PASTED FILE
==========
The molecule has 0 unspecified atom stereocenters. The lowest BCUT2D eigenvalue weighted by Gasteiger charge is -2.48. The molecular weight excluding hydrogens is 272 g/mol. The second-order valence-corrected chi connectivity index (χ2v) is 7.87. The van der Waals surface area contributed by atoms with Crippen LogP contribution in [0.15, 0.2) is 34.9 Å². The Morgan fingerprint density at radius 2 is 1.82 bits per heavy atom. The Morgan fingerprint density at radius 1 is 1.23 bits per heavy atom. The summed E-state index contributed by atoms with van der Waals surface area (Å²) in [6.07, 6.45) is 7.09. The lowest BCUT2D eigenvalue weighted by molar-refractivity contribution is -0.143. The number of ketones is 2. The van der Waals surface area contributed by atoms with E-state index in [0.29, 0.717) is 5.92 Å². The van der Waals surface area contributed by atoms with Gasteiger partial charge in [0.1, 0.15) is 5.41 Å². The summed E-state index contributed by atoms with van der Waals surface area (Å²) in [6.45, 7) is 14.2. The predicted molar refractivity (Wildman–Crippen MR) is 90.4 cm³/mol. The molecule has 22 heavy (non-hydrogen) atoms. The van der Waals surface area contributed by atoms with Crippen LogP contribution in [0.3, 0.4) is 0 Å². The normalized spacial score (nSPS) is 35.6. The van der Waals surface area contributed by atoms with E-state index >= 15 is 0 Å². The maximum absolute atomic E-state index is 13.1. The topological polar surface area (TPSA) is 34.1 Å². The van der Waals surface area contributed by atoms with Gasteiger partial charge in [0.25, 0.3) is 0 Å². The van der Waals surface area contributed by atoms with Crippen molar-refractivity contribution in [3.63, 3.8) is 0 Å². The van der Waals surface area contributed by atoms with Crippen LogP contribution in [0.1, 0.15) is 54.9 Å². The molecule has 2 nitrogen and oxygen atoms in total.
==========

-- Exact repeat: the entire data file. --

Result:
The molecule has 0 unspecified atom stereocenters. The lowest BCUT2D eigenvalue weighted by Gasteiger charge is -2.48. The molecular weight excluding hydrogens is 272 g/mol. The second-order valence-corrected chi connectivity index (χ2v) is 7.87. The van der Waals surface area contributed by atoms with Crippen LogP contribution in [0.15, 0.2) is 34.9 Å². The Morgan fingerprint density at radius 2 is 1.82 bits per heavy atom. The Morgan fingerprint density at radius 1 is 1.23 bits per heavy atom. The summed E-state index contributed by atoms with van der Waals surface area (Å²) in [6.07, 6.45) is 7.09. The lowest BCUT2D eigenvalue weighted by molar-refractivity contribution is -0.143. The number of ketones is 2. The van der Waals surface area contributed by atoms with E-state index in [0.29, 0.717) is 5.92 Å². The van der Waals surface area contributed by atoms with Gasteiger partial charge in [0.1, 0.15) is 5.41 Å². The summed E-state index contributed by atoms with van der Waals surface area (Å²) in [6.45, 7) is 14.2. The predicted molar refractivity (Wildman–Crippen MR) is 90.4 cm³/mol. The molecule has 22 heavy (non-hydrogen) atoms. The van der Waals surface area contributed by atoms with Crippen LogP contribution in [0.3, 0.4) is 0 Å². The normalized spacial score (nSPS) is 35.6. The van der Waals surface area contributed by atoms with E-state index >= 15 is 0 Å². The maximum absolute atomic E-state index is 13.1. The topological polar surface area (TPSA) is 34.1 Å². The van der Waals surface area contributed by atoms with Gasteiger partial charge in [0.25, 0.3) is 0 Å². The van der Waals surface area contributed by atoms with Crippen molar-refractivity contribution in [3.63, 3.8) is 0 Å². The van der Waals surface area contributed by atoms with Crippen LogP contribution in [0.1, 0.15) is 54.9 Å². The molecule has 2 nitrogen and oxygen atoms in total.